After years of political stonewalling, the UFC finally found its way into New York last November and did what it promised to do—it shattered the all-time gate record at Madison Square Garden. And after so many years of lobbying in Albany to have the sport sanctioned in the state, how could the UFC not show up as big as it did? Conor McGregor took on Eddie Alvarez to become the UFC’s first two-division champion, which all by itself compelled Madonna and Zac Efron to turn up cageside. The title fights between welterweight champion Tyron Woodley and Stephen Thompson and women’s strawweight champion Joanna Jedrzejczyk and Karolina Kowalkiewicz were bang-for-the-buck numbers, over-the-top card stacking to distinguish UFC 205 from your ordinary event.
It was a hootenanny, all right, but it came at a steep price. The absurd concentration of star power at UFC 205 compromised the next handful of UFC pay-per-views, leaving its matchmakers scrambling. UFC 206 saw the invention of an interim featherweight title bout between Anthony Pettis and Max Holloway out of necessity (and thin air), and UFC 208 the invention of the women’s featherweight division in a match between Germaine de Randamie and Holly Holm (perhaps the worst idea in company history). One huge blowout show made for several pathetic ones.
Did the UFC learn anything from it? Hell no!
The UFC is returning to MSG on Saturday night in a similar fashion, only this time there’s—to use a nice word—creativity in the matchmaking at the top, to go along with some luminous supporting acts. Once again there will be three title fights, this time with the return of popular champion Georges St-Pierre as the hook. It won’t do the gangbusters that last year’s card did (which produced just shy of an $18 million gate, and right around 1.3 million PPV buys), if for no other reason than this—last year New York itself, the very idea of it, was the spirit behind the draw. Madison Square Garden and the UFC were the real headliners, with McGregor acting as a kind of master of ceremonies.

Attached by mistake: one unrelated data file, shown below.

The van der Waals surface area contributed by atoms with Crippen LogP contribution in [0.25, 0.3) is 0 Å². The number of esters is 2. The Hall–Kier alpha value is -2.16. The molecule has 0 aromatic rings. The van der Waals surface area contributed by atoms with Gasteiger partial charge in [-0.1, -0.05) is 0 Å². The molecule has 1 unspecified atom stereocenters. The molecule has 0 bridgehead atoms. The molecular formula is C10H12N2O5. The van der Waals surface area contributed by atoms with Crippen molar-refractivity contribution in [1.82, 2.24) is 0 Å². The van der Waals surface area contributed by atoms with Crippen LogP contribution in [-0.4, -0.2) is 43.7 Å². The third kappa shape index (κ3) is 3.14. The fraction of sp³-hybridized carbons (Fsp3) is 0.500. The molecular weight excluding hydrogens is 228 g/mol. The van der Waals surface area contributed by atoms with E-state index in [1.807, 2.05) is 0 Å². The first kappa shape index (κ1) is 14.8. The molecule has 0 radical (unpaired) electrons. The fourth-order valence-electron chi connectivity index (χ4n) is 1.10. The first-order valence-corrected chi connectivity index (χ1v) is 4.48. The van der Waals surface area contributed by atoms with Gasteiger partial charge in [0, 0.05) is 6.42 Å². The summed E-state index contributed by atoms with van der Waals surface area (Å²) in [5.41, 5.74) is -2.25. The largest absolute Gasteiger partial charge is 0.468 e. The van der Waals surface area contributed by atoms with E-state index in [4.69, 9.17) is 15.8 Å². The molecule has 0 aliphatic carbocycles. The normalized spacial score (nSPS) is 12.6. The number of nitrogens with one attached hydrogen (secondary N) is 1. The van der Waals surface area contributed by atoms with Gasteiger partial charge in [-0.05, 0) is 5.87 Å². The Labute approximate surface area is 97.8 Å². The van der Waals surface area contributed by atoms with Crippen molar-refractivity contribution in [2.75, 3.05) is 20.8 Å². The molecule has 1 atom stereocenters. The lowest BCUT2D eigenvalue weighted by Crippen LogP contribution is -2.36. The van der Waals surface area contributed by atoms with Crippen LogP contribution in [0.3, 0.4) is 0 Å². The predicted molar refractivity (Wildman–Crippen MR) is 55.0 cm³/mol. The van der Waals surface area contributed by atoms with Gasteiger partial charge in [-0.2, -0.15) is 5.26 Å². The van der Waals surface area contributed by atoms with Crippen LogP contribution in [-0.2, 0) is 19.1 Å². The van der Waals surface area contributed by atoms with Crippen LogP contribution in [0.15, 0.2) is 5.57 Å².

Still, just as last time McGregor had his play at history at fighting’s Mecca, UFC 217 has its fair share of historic markers in play, even if the promotion itself has (somewhat inexplicably) downplayed them. Here’s what’s in store:
Round 1: The Real Significance of Michael Bisping vs. GSP
Georges St-Pierre is returning to a different realm than the one he walked away from four years ago as the reigning welterweight champion (which I wrote about here), but his middleweight title fight against Michael Bisping is a true legacy jam. And not just because Bisping has a chance to add another scalp from MMA’s Mount Rushmore to his collection (having already defeated the consensus GOAT Anderson Silva last year), but because these are the two winningest fighters of all time.
That alone should be enough to make a toupee spin: Bisping has more victories than anybody else in UFC history with 20, and his next closest counterpart is St-Pierre, who is just behind him at 19. Should GSP return triumphantly on Saturday night, he would not only take Bisping’s title, but he would pull even in wins with “The Count”—a nickname that’s grown more apt with each victory. This is Larry and Magic going one-on-one, but doing it in 1992 when arthritis shows up on the list of intangibles.
And each time you turn your head you could swear this fight is winking at you. St-Pierre has never competed as a middleweight—he spent his whole career before leaving the company four years ago as a welterweight, 15 pounds lighter—a fact that has turned some people off as far as him being a “deserving” contender. Bisping has been taking on contenders out of order, which only fuels the popular notion that he’s ducking the top guys. All of this is hard to dispute.
Still, it’s a fun fight for all its bewildering “what ifs.” Bisping says he’ll fight interim middleweight champion Robert Whittaker if he comes out on top. Should GSP win, he says he’s contractually obligated to do the same. And with Whittaker looming over the festivities like the Babadook, the UFC is afforded a moment to squeeze this one in. It’s just as likely that whoever loses will retire. In that way, this is just an outside-of-time-and-logic fight for two ridiculously durable fighters coming to trade blows just for the fuck of it (and money).